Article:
Micchami Dukkaḍam

On the occasion of Samvatsari Pratikraman as I delve further into the history of Jainism I would like to share a story. But before I share that story I would like to give some background of “Micchkami Dukkhadam”.

Michchāmi Dukkaḍaṃ appears in the Airyapathiki Sutra, verses 3.124 and 3.130 of the Yoga sastra and it’s literal English Translation is:-
I want to make pratikramana (return from violation) for injury on the path of my movement, in coming and in going, in treading on living things, in treading over seeds, in treading over green plants, in treading on dew, on beetles, on mould, on moist earth, and on cobwebs; whatever living organisms with one or two or three or four or five senses have been injured by me or knocked over or crushed or squashed or touched or mangled or hurt or affrighted or removed from one place to another or deprived of life – may all that evil have been done in vain – Yogaśāstra 3.130 (3)

When I read this interpretation of the meaning behind Micchkami Dukkhadam I understand the beauty and depth of the forgiveness I seek. Now coming to the story, a chapter from my life which I have regretted and repented for decades. It goes back to Adoni, to the days of my youth.

There is a Jain Temple in Adoni where my father was the Mukadam (literally President). In that capacity he was devoted to the Temple, to the extent that the temple work and his daily life were synonymous, literally one. He passed away in 1983 after having done his duty to the temple for almost 40 years from its inception (Pratishta). My elder brother took over the mantle of the work after my father’s demise.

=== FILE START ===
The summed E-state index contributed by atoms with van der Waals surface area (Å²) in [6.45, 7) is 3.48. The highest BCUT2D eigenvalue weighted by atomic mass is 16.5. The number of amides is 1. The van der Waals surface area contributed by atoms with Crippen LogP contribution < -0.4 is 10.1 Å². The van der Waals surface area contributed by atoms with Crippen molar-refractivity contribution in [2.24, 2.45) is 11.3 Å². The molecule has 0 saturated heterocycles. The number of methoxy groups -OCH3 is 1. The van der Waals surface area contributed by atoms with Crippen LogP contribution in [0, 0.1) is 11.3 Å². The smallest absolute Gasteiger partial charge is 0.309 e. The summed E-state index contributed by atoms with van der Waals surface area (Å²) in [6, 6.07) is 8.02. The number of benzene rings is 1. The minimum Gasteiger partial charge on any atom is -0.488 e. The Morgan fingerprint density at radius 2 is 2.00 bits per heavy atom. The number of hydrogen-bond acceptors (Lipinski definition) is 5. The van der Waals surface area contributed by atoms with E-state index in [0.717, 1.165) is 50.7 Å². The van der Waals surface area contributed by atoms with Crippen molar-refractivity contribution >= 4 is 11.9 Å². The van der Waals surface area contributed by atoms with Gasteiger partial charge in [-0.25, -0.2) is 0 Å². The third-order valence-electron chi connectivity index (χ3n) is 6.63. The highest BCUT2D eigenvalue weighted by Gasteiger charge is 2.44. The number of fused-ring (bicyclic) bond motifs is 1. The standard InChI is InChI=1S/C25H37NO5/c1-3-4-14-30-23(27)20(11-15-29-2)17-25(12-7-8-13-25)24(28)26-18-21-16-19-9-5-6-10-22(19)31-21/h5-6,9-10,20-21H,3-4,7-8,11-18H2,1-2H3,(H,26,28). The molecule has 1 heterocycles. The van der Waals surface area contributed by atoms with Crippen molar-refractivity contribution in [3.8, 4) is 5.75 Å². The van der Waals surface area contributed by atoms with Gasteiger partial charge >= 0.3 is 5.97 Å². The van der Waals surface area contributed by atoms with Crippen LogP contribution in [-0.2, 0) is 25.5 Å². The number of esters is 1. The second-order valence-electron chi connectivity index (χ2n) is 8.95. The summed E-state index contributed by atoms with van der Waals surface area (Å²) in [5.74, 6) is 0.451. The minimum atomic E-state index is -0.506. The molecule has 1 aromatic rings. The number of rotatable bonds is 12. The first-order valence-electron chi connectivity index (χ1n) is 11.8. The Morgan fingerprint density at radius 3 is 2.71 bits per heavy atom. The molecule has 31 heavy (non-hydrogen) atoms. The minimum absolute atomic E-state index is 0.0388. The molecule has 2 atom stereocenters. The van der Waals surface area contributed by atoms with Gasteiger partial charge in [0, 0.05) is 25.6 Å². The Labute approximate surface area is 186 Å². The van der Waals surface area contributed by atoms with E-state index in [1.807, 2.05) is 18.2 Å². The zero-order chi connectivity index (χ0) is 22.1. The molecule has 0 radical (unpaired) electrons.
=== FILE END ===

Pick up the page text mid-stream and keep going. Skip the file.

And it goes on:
On the 50th Anniversary from the inception of the Temple, the celebrations were scheduled for a whole week. My father’s death anniversary was in the middle of the week, on the day of Akshaya Tritiya. Much against the wishes of the elders in my family, with youthful enthusiasm, I gave a press release in the newspaper about the festivities surrounding the Anniversary.

Today I realize probably this was Karma and it was predestined to happen but a grave mistake was made in print, by the newspaper. Instead of mentioning the right designation of my father as Mukadam, it was mentioned that he had built the temple.
Hell broke loose in the closely knit Jain Community. There was literally a revolt on how this arrogant and false statement could have been made by our family in print. No amount of damage control helped. I gave a formal apology in the newspaper, printed flyers apologizing for my mistake, went to every corner of the community begging for forgiveness. However the die had been cast and no amount of pleas from my side caused any change. The community was divided, they wanted my brother, who by then had donned the mantle of Mukadam to resign.

Decades later this tension still remains, to the extent that some sections of the community don’t attend the festivities at the temple. If I could turn back time, this would be the one thing I would go back into the past and change for sure.

As an older person, who has now become more familiar with the tenets of Jainism I realize that as per Karma theory this was meant to be. One of the main principles of Jainism is Aparigraha which means detachment from all worldly things. And I realise that I should let go of the pain associated with this incident. However I will keep sending this message to the universe of Micchkami Dukkhadam with a sliver of hope that one day soon, in the course of my lifetime the Jain community at Adoni will be one again.

Opinions in this piece belong to the author: Ramesh Kumar Shah
Ramesh Kumar Shah is the founder of the RK Group, founder of RK Trust (rktrust.in) and co-founder of Harvard Business School Angels of India. Apart from being a businessman, he is keenly involved in making as much of a difference in people’s lives as he can, most recently through the Let’s Mask India initiative, that provides a free mask to all the residents of Bangalore.

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